An (is my actual name) has this actual question:
How much do you think good actor chemistry impacts a show? Can a mediocre show coast on it? Can a lack of it kill an otherwise brilliant show? Would low-rated but genius first season Cheers have gotten a second season without it? Can you write chemistry to any degree? I'd be interested to know your thoughts, and maybe some examples of good/bad chemistry in action.
Chemistry is VITAL. Especially in a romantic comedy. Without it even the best writing will not save you. There’s a magic that is created when the two people are right for each other. You can’t manufacture it. That’s why when a screen couple has it, you tend to see them together in future projects. Clark Gable/Carole Lombard, Spencer Tracy/Kate Hepburn, Tom Hanks/Meg Ryan, Kermit the Frog/Ms. Piggy to name a few.
For all the great writing, ensemble acting, brilliant premise, and amazing opening titles and theme – without Ted Danson and Shelley Long I think CHEERS would have gone thirteen episodes and out. Again, not to minimize any of the other factors, but we struck lightening in a bottle with that pair.
You can’t write chemistry, but when it appears you can write to it. No one ever did that better in sitcoms than Glen & Les Charles.
On the flip side, yes, I do believe genuine chemistry can cover a multitude of sins. A mediocre script can occasionally slip by with the right people.
Feel free to add your own, dear reader. Good or bad.
Anonymous has a question about someone else who is anonymous:
Would it be a stretch to think that the boy with the fake ID in the first episode was the man who knocked on Cheers door at the end of the last episode?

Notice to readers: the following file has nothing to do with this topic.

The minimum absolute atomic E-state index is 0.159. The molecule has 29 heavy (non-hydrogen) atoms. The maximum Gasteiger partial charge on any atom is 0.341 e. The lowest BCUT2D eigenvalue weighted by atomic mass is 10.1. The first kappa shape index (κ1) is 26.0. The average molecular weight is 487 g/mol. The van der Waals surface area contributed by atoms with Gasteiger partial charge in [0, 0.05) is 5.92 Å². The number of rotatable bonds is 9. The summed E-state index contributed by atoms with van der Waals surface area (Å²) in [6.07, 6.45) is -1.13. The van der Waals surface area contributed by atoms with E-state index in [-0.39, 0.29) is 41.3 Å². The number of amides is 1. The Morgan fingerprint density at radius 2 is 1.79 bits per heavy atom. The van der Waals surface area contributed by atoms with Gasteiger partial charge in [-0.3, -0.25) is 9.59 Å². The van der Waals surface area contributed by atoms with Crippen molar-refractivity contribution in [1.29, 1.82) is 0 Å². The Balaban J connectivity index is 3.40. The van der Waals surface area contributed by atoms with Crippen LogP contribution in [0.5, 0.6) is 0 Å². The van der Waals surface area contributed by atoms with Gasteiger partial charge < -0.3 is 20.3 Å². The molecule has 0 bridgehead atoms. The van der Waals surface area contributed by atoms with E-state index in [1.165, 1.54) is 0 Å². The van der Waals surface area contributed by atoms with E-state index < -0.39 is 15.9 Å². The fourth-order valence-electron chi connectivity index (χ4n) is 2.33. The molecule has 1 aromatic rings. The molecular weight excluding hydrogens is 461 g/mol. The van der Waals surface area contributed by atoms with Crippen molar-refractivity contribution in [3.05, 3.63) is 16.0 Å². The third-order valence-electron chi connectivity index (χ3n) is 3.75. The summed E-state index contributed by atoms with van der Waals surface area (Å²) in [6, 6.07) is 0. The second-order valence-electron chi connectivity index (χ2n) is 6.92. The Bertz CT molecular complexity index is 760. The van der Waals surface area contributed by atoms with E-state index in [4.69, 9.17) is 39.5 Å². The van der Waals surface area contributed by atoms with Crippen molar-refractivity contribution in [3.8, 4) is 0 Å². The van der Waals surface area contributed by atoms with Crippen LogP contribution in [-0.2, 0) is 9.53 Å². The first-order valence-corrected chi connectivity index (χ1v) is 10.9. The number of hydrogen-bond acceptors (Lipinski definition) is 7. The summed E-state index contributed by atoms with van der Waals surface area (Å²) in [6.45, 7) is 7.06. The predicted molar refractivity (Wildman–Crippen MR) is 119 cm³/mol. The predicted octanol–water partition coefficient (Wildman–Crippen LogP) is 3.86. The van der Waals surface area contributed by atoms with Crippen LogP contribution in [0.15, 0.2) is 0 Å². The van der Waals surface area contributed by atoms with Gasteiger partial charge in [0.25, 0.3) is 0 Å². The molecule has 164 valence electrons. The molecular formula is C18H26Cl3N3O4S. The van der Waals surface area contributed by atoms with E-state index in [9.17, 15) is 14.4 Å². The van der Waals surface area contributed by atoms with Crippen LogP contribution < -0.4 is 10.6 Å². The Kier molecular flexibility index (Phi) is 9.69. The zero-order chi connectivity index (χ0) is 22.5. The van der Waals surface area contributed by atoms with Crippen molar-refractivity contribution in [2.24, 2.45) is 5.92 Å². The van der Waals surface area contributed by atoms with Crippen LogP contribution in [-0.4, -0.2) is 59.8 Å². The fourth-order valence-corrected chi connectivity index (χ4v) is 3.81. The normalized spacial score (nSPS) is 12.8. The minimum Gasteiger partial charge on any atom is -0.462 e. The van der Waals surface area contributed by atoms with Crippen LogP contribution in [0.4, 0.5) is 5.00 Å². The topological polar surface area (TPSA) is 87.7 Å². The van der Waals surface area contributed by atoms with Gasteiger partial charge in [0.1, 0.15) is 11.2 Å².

Yes. The man who knocked on the Cheers door was Bob Broder, the agent who put the CHEERS deal together and represented most of us writers.
Tom Reeder commenting on Ken Levine's site? Wow, a mini-Cheers writers reunion! (A question, in fact: Do you writers from all those great shows ever get together to reminisce - all the camaraderie / frustration / elation?)
Uh, that’s pretty much all we do now. Here are some examples.
|Me, Tom Reeder, David Isaacs|
|Me, Glen Charles, David Isaacs|
|David Isaacs, me, Russ Woody, Bob Ellison|
And finally, Dan Ball wonders:
With production equipment and means of distribution (Youtube, Vimeo, etc.) becoming so accessible, why would someone still try to "make it" in Hollywood, rather than carve out this new frontier of entertainment right where they're at?
Honestly? Because that’s where the money still is. Most people who create web series hope they can ultimately sell them to networks. Will that change over the next few years? Who knows? It’s still the Wild West out there. But for the moment, the big conglomerates still hold the purse strings.
What’s your question? Happy to answer them.